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Decolonisation is not a metaphor

Articles

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KeywordsTriple Keywords
Use of land
Utilization of land
Land use
Land
Land utilization
Number concept
Thought and thinking
Thoughts
Thinking
Mind
Justice
Injustice
Imperialism
Neocolonialism
Colonialism
Expansion (United States politics)
Empires
Global politics
International politics
Political history
World politics
Triads (Sociology)
Reality
Ethics, Primitive
Science, Moral
Ethics
Deontology
Morality
Philosophy, Moral
Ethology
Moral philosophy
Morals

Abstract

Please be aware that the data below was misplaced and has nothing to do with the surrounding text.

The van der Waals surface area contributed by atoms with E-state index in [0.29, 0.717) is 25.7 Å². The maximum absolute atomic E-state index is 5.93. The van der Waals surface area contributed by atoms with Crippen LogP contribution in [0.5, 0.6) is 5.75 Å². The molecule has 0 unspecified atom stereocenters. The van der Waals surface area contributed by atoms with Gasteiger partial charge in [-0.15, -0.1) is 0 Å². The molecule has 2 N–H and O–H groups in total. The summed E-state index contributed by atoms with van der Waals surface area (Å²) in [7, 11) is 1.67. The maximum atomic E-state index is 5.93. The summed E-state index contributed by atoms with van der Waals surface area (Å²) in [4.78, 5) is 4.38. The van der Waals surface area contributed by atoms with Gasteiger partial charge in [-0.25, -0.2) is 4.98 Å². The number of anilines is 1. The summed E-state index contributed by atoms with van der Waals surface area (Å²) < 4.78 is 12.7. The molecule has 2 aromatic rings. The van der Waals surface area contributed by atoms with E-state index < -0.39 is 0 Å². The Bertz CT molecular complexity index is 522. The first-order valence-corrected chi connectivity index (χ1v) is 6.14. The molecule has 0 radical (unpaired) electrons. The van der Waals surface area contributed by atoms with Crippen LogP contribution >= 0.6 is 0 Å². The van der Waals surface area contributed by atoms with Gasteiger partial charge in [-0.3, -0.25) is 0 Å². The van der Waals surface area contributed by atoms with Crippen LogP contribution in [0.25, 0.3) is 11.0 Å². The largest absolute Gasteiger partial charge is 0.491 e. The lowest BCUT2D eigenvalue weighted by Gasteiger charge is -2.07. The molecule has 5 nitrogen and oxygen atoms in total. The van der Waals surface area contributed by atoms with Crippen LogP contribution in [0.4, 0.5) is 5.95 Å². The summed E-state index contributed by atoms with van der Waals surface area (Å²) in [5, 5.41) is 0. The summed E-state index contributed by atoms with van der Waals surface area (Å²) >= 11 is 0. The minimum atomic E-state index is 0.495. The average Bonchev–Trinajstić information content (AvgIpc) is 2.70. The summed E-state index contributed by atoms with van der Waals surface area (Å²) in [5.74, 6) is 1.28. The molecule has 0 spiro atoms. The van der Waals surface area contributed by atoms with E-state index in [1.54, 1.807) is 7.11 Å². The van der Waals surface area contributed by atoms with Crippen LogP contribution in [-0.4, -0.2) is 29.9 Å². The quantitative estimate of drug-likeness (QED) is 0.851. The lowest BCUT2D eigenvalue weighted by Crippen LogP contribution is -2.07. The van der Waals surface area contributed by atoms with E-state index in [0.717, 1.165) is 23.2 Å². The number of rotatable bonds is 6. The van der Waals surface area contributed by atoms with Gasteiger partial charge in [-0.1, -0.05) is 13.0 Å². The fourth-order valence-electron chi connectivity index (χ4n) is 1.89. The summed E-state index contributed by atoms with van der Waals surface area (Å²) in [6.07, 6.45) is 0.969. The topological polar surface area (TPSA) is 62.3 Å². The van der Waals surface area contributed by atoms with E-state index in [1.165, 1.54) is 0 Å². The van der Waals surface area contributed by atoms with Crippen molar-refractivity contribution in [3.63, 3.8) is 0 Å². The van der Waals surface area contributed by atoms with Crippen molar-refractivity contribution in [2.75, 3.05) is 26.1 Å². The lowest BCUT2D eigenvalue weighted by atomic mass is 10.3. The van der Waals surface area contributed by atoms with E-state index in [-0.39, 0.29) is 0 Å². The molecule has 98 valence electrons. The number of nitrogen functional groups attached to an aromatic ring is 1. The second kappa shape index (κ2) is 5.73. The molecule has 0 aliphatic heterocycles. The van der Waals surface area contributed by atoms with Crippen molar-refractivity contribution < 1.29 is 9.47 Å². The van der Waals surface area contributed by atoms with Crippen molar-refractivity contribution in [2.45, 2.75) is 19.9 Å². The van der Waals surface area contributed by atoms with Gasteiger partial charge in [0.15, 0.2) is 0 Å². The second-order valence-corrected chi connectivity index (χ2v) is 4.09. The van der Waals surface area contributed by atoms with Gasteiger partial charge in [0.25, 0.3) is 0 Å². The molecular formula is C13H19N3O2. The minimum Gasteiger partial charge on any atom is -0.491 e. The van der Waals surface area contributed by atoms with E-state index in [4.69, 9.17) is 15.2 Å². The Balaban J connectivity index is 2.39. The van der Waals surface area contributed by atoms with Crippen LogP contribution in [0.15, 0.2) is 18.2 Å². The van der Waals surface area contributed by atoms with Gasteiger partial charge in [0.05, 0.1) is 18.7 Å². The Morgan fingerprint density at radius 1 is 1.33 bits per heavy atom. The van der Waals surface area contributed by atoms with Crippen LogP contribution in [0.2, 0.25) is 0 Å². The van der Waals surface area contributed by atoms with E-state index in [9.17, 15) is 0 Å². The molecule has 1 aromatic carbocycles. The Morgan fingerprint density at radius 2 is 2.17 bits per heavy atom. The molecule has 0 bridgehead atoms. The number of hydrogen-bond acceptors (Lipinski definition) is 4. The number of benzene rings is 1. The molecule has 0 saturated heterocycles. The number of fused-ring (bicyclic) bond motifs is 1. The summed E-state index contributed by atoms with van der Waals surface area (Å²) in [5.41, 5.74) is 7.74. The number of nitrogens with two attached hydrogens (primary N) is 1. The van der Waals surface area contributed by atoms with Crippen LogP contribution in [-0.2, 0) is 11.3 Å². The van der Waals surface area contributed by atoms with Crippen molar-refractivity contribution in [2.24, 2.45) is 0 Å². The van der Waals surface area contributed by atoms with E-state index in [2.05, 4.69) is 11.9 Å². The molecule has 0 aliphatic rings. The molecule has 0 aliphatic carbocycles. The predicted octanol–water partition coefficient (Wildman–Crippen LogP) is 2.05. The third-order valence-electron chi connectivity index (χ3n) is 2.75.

Summary: Our aim in this article is to remind readers of the concern about decolonisation. Decolonisation brings with it the repatriation of land and Indigenous life; it is not a metaphor of other things we want to do to improve our societies. The easy adoption of decolonising discourse evidenced by the increasing number of people called to ‘decolonise our schools’, or to use ‘decolonising methods’ or ‘decolonising thinking’, makes decolonisation a metaphor. However important its goals are, social justice, critical methodologies or approaches that decentralise the prospects of the coloniser have objectives that can be immeasurable with decolonisation. Due to the fact that settlement colonialism is built on a triad structure encased with slave colono- native-slave, the decolonial wishes of white, non-white, immigrant, post-colonial and oprimid people can similarly enshrine in resettlement, re-occupation and reintegration which, in reality, promote settlement colonialism. The metaforisation of decolonisation makes it possible to evade or ‘move from settlers to innocence’, which attempt to reconcile in a problematic way the guilt and complicity of settlers, and to rescue the future of settlers. In this article, we analyse multiple settler movements towards innocence in order to promote ‘an ethics of imconsurability’ that recognises what is different and what is sovereign for decolonisation projects in relation to social justice projects based on human and civil rights. We also point to worrying issues within the transnational/third world decolonisation, abolition and critical pedagogies of space and place, which challenge the coalescence of social justice efforts, leading to more significant potential alliances.

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